One large European asset manager – who preferred not to be named – said ‘unboarding clients is an issue for smaller asset managers’. The danger of unboarding and brokers pulling away from the space could affect all types of buy-side firms according to Gavin.

“It is not just smaller clients getting ‘unboraded’ out it is larger ones as well, which you wouldn’t expect,” he adds.

“We are seeing institutions who took a while to select their first clearing broker and go live, now looking to fill their second and third spots. Finally, we are seeing clients who have not chosen anybody yet.

“It is quite surprising because you would have thought it would be some of the less sophisticated clients, but we have seen quite a few large asset managers come forward recently and are only just kicking off their RFI rounds now. It is quite a mixture.”

The other concern surrounding the termination of the deal with a clearing broker is the notice period, according to Sebastian Reger, partner at law firm Sackers.

It will never happen to me

He agrees that the biggest risk is whether the brokers will continue with client clearing and says that for buy-side firms the termination period could be as short as a month.

“Clearing members reserve the right to essentially terminate the services on a relatively short notice,” says Reger.

“The other risk is that clearing members can reduce the credit line they give you. They reserve the freedom to cut credit lines and they may make you reduce existing transactions.

“From a buy-side risk point of view, that members can pull out of the business, or don’t like your credit profile or cut the transactions they can do for you is a big concern.”

Reger also highlighted that moving clearing broker isn’t always a straightforward process.

“If you move clearing brokers, we don’t tell our clients that they can definitely move 100% of their transactions across,” he adds.

Mandatory clearing is set to come into force towards the end of 2016, meaning the time for buy-side firms to act is now. Though some have begun clearing early, others are biding their time. The same goes for clearing broker selection. Many have one clearing broker in place, but that is often not enough, especially with the uncertainty surrounding the clearing space.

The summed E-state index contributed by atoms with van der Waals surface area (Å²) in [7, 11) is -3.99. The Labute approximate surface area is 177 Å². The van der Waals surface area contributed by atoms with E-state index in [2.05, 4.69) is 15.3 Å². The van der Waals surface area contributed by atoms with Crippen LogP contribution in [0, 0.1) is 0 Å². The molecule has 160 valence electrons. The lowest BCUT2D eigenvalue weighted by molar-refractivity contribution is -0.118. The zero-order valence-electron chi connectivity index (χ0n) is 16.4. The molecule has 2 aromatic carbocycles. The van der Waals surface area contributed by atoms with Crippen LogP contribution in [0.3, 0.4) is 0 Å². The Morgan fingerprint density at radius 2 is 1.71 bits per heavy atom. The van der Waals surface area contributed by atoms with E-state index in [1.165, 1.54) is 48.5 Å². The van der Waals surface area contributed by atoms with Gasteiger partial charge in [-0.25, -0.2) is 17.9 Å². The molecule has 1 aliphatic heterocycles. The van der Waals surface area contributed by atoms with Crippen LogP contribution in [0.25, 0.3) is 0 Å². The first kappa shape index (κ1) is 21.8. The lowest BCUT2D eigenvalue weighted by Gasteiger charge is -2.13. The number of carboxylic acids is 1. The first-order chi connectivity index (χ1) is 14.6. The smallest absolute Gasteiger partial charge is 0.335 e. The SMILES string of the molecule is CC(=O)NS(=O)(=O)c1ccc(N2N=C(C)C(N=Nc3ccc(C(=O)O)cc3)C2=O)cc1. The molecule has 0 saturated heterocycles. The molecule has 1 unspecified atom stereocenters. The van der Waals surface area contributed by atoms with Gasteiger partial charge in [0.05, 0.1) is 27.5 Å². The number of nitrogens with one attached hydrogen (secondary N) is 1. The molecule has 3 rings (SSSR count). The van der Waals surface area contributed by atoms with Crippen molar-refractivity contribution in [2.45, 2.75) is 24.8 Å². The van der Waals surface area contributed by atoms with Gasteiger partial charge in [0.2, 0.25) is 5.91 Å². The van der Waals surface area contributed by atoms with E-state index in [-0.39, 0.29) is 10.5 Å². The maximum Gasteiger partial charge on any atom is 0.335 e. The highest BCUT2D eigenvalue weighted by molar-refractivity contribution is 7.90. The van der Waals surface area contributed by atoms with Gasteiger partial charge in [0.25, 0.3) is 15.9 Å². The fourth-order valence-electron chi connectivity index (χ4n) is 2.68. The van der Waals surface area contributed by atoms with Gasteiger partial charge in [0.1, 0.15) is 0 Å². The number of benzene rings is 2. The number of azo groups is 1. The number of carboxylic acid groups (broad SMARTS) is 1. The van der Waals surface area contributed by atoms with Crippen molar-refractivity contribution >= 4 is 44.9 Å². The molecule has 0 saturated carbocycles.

Decision time

At Norton Rose Fulbright, Meakin represents both buy-side firms and clearing brokers and says the agreements between the two should pick up now that there is certainty around the start date.

“Many haven’t started negotiating agreements yet but we hope they may start to do so more actively now that they can see the first clearing obligation coming into effect.”

Meakin adds that only the biggest asset managers have begun clearing at present and the others are still putting arrangements in place.

“Various reasons for this including a desire to get a feel for what different clearing brokers will accept, such as what terms will really become market standard, and the need to get so many different internal stakeholders engaged and to sign off.”

Stefan Schmidt, derivatives trader at Frankfurt-based asset manager Union Investment, explained that they looked for one local and one foreign broker among other requirements when making their decision.

“Our criteria was finding two experienced fixed-income-brokers with extraordinary skills in trading and clearing OTC derivatives, one local and one foreign,” he explained.

“Since our EMIR project began in 2013 we have started trading bilateral collateralised and of course we started trading interest rate swaps centrally cleared. Credit default swaps will follow in the next three months.”

Schmidt added that the decisions were not made in line with any pre-existing deals with their two clearing brokers, and that the firm wanted access to clearing houses LCH.Clearnet and Eurex Clearing.

“People are looking for regional experts,” says Steve Woodyatt, CEO of tech vendor ObjectTrading. “Where there is a regional specialism there is an advantage.”

Woodyatt added that the services the buy-side receive are changing. He believes that fees may not have fluctuated much in recent years, however the services the buy-side receive may be diminishing.

“Fees are not going down or up much, but value is being removed from the packages so people are getting less for their money,” he says. “Suddenly some of these sell-side firms don’t offer market data in the package, for example.”

The clock is ticking and as mandatory central clearing for the buy-side draws closer, firms will have to start securing their clearing broker relationships and that could mean a lot of research and tick boxes in order to find the perfect match.